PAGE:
Ironically, it seems that whilst—in our COVID-19 times—buying toilet paper and shopping at Bunnings remain both essential and “safe”, yet singing in church, attending university lectures, weddings, funerals, concerts, and meeting loved ones are all obviously unnecessary and unconscionable public safety risks. We seem to hold up bare necessities and meaningless consumption as non-negotiable, but those things that define our humanity are now somehow peripheral and dispensable.
Staying safe is an impossibly reductive simplification of a meaningful life. And perhaps we go along with this because we ourselves are simplistic when it comes to human meaning. Could it be that we allow our legislators to construct special powers that nudge us towards a state of perpetual emergency because we lack a community sense of what makes life genuinely meaningful? Are we —alas— getting the government we deserve?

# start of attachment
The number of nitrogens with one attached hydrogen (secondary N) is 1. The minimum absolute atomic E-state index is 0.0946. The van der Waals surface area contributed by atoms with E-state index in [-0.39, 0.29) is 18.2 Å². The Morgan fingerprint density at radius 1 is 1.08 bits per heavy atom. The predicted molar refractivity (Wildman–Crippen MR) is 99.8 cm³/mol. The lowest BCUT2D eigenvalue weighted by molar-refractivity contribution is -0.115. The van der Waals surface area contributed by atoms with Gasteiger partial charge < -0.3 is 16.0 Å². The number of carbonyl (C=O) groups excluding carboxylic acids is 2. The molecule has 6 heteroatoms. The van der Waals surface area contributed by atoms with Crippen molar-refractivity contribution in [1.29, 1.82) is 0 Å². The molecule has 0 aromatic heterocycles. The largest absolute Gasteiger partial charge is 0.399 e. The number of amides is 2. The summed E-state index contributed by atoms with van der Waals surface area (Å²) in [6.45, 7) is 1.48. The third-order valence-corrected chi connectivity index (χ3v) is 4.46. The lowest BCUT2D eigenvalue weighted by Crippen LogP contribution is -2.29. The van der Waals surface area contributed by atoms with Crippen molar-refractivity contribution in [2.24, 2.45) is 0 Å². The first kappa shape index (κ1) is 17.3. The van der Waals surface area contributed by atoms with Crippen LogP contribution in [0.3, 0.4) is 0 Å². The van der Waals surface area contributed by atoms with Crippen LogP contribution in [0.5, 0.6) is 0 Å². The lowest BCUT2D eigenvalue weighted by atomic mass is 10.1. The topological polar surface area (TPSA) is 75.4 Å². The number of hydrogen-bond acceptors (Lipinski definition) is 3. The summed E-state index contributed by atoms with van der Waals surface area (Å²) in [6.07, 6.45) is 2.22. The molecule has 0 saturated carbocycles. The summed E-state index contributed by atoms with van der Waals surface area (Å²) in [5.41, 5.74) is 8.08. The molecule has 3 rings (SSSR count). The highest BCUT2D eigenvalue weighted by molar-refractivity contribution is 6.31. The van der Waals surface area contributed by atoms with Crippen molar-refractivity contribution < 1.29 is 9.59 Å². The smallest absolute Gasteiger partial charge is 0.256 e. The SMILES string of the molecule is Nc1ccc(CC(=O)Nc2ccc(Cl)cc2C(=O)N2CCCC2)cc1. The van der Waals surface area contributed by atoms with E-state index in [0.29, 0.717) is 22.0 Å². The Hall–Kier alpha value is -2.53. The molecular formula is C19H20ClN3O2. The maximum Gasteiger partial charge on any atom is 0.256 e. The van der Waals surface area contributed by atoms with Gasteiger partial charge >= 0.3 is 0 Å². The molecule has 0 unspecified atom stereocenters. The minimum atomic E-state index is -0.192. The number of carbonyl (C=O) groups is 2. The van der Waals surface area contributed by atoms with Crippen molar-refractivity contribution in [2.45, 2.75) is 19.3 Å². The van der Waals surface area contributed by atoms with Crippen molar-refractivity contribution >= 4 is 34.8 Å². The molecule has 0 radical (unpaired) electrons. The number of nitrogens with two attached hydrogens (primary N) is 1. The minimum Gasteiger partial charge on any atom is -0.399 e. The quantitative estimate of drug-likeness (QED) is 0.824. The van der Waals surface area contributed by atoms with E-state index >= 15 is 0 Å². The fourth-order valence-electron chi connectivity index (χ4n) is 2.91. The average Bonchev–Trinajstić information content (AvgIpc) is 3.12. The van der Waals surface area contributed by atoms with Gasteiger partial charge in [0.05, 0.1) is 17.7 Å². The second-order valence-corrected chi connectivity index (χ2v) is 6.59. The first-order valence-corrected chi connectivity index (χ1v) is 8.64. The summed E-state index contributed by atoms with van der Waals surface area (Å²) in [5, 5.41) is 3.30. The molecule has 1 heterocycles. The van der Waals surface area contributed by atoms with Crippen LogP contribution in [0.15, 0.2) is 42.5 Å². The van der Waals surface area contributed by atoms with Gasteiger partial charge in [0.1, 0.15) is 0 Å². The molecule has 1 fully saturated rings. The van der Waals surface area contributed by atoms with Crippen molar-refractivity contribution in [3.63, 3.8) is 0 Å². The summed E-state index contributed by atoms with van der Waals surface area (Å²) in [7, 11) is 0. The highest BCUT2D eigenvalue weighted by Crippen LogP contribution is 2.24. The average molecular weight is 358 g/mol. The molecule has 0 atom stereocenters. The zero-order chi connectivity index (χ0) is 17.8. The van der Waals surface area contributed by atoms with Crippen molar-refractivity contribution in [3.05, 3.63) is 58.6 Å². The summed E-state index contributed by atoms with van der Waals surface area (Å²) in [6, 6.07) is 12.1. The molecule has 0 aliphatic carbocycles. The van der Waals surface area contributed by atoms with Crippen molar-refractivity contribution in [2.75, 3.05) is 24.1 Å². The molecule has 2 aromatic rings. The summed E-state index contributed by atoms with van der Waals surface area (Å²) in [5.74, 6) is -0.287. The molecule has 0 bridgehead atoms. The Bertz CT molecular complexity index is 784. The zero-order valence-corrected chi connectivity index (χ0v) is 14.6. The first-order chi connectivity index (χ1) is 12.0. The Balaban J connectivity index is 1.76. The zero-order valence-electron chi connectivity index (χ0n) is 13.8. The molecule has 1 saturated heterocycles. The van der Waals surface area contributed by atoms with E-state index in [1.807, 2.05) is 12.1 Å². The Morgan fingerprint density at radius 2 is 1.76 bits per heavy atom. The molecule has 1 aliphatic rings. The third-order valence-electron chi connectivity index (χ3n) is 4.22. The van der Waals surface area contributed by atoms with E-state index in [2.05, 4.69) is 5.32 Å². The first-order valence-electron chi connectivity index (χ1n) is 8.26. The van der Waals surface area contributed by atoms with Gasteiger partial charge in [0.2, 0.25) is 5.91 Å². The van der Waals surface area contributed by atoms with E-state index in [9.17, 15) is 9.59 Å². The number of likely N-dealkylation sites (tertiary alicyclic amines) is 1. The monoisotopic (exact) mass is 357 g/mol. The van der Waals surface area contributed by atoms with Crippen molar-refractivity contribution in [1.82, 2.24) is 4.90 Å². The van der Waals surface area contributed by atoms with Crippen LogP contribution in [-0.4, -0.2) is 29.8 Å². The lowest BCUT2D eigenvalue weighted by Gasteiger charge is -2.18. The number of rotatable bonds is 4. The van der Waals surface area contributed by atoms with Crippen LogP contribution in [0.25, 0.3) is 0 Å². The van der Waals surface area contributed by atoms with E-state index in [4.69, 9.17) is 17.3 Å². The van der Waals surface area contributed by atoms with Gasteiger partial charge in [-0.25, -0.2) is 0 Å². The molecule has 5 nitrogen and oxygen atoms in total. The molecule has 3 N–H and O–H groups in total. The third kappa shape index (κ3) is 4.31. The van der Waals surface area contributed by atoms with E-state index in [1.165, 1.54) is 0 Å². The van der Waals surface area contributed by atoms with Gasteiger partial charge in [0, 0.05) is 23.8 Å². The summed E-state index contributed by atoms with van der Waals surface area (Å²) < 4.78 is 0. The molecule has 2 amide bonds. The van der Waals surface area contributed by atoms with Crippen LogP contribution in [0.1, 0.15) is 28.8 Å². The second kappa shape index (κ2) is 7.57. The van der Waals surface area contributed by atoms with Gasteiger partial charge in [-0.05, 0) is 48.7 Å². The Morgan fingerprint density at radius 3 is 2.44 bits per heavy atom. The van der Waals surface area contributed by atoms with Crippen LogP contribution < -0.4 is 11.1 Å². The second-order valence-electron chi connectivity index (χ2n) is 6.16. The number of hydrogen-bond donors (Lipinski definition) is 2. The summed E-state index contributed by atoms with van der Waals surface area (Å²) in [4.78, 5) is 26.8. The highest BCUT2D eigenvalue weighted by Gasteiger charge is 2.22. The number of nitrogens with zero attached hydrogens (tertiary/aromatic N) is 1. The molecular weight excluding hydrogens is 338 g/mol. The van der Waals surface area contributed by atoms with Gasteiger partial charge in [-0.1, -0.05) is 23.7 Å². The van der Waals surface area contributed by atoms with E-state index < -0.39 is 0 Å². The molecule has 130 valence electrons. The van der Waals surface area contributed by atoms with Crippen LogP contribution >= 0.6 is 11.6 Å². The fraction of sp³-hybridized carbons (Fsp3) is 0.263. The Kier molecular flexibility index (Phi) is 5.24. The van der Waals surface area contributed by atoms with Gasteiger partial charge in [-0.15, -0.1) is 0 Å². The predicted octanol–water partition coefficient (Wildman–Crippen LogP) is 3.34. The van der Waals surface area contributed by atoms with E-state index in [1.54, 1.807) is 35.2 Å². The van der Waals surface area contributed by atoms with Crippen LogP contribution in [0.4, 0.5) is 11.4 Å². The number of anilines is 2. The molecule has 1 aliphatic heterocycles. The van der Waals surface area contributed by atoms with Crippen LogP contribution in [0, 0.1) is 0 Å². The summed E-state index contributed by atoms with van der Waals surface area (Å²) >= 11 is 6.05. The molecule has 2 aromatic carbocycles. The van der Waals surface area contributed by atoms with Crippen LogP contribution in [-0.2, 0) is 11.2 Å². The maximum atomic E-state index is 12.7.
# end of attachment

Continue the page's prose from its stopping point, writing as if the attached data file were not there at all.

The above is not an apology for recklessly unsafe government. And of course, the preservation of human life is a genuine good. But Agamben wants us to think about what makes human life worth living. Mere survival is not an end in itself; one survives in order to live a meaningful life. If we only think about preserving bare life, we may well be ignoring, even occluding, the vital clothing of our humanity. And safety can be demonically anti-human. The application of sovereign power over bare life may have no interest in our or anyone else’s qualitative humanity, and safety may become an iron cage trapping and breaking the human spirit. Passive animal bodies that special executive power firmly controls are sub-political, but human citizens are active, thinking, speaking beings who have rights and responsibilities.